Take some knee-shin guards, and most riders at Maydena wear a full face helmet – although that's not really necessary for trails like the Wilderness Trail. The bike park has everything you need but it's a big hill – carry spares, a phone for emergencies, and a jacket because it's Tasmania. Don't forget to book your shuttle passes (and a hire bike if needed) online before you go - and drop in to sign your waiver when you arrive.


 
LOCAL KNOWLEDGE:

Some sides of the hill deal with wetter conditions better than others. If you're not sure on any trail conditions just speak to the staff, or even check their Instagram profile (@maydenabikepark) for updates before booking your shuttle ticket.
 
BEST TIME OF YEAR:

Winter is cold and wet. Summer can also be cold and wet on a bad day. But September through to late May is typically the best.


 
WHILE IN THE AREA:

There is lots to do. Whether you take a trip down to Lake Pedder and go canoeing, go for a drive (or ride!) up to Mt Field National Park, or just take a day off to let your arms recover, there are a number of ways to enjoy the surrounding areas in the Derwent Valley.
 
COSTS:
 
A day of shuttling costs $80 for an adult, and buses stop at 4pm. There are discounts for multi-day visits and children and seniors. If you just want access to the park to use the climbing trail, it's just $15 for the day. You can access every trail from Midline down. Check out the pass options HERE.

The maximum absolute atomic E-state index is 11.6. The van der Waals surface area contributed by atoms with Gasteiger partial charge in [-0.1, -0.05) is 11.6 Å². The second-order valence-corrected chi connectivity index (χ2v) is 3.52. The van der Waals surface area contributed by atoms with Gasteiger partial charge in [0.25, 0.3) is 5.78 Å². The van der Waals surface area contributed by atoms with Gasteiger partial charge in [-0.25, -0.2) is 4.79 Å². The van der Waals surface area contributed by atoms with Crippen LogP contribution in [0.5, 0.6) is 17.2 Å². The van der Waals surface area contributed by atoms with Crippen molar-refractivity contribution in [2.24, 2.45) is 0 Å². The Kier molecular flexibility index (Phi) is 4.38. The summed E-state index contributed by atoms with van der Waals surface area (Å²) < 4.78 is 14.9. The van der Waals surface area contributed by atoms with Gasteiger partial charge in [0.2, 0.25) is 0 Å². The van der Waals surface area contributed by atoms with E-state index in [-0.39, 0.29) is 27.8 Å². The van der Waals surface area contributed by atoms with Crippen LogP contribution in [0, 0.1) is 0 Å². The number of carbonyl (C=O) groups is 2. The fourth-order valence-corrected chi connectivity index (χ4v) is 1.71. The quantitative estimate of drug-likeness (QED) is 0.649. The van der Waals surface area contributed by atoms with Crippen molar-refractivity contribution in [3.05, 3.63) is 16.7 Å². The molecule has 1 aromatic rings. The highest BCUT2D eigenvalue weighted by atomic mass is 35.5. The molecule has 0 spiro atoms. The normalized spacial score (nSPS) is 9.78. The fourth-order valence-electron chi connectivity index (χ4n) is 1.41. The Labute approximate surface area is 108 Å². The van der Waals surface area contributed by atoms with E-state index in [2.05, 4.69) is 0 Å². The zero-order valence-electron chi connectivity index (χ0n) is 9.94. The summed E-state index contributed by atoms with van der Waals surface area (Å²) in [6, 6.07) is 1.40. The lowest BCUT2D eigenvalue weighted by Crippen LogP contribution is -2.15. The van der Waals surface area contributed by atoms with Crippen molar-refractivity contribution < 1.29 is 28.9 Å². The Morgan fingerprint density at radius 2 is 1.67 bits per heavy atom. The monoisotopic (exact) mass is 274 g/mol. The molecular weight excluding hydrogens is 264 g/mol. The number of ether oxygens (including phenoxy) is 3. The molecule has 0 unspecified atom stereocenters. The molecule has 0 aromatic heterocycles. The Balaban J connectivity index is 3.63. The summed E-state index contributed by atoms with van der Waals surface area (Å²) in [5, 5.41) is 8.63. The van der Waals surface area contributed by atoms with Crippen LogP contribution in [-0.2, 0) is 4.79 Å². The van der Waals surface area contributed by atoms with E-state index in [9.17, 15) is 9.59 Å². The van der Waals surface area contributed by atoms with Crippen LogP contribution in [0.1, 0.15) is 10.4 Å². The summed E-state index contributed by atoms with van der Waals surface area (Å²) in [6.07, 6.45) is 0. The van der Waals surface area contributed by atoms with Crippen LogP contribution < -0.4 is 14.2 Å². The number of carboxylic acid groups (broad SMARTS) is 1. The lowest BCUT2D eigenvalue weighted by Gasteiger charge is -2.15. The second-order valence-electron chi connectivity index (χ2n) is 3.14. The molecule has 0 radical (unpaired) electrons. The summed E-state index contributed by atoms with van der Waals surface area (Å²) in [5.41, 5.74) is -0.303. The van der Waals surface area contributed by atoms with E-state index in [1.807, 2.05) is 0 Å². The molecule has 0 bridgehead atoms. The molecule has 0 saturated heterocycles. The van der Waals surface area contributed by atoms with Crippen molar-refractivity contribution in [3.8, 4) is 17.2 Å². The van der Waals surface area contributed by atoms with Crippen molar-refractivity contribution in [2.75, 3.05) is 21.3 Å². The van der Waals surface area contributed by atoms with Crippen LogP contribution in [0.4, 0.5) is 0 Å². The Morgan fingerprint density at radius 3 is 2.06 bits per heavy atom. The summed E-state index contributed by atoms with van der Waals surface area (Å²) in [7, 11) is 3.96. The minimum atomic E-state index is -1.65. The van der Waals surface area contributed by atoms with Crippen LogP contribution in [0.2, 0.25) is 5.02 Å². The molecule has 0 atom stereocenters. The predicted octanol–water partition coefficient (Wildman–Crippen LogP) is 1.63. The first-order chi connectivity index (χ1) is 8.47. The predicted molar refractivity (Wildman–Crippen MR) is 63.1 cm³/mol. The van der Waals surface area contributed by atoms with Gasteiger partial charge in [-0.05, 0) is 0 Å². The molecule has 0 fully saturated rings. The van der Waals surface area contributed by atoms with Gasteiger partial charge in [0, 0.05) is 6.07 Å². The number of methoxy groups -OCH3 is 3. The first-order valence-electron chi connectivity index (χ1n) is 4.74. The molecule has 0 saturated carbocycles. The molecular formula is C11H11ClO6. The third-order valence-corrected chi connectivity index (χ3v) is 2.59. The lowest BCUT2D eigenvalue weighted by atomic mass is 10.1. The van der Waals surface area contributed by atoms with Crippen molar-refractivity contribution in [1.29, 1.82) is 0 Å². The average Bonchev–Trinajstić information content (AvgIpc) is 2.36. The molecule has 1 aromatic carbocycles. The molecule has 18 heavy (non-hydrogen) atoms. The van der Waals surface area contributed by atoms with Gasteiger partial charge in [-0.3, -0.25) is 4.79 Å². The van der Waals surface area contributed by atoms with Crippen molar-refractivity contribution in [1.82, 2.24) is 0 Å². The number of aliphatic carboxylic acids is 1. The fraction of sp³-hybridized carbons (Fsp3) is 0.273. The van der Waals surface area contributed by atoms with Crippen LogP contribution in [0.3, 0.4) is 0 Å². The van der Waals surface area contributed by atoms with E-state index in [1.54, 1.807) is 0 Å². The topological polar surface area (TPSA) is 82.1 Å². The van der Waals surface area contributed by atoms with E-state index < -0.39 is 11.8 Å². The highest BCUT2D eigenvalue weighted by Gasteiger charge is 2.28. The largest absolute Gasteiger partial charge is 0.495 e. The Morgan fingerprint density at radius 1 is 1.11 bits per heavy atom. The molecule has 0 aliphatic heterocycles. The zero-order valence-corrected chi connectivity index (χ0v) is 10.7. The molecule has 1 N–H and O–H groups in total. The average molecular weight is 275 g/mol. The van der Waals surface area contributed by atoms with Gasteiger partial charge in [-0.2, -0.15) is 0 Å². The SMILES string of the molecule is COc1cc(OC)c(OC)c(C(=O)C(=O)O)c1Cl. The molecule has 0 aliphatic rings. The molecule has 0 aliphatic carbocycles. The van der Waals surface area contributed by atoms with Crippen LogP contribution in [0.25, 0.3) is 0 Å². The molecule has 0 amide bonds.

ACCOMMODATION:
 
There are lots of mountain bike specific options in Maydena that are available to book line, but Left of Field Caravan Park is just down the road in National Park, right next to the pub. It's quirky, has piping hot showers and an outdoor bath tub, and is a good spot to park a campervan or pitch a tent.
 
LOCAL BIKE SHOPS:
 
The shop and workshop at Maydena Bike Park will keep you going. If you have any boutique parts – take your own spares. Maydena is hard on brake pads and wheels, so pack accordingly.


FACILITIES 
Toilets: Yes
Drinking Water: Yes
Parking: Yes
Trails Signposted:  Yes, trail maps at major junctions.
Mobile Reception: Telstra and Optus
Shelter: At the bottom and the top.
BBQ Facilities: Not in the bike park, but they do hold events with a BBQ now and then. 
Accommodation: Plenty in Maydena.
 
Wilderness Trail ratings:
Technicality 3/5
Fitness level 3/5
X-country 2/5 
Trail 5/5 
All/mtn 4/5
Downhill 3/5
Jump 2/5  


Thank you to Tourism Tasmania for supporting our visit to Maydena Bike Park.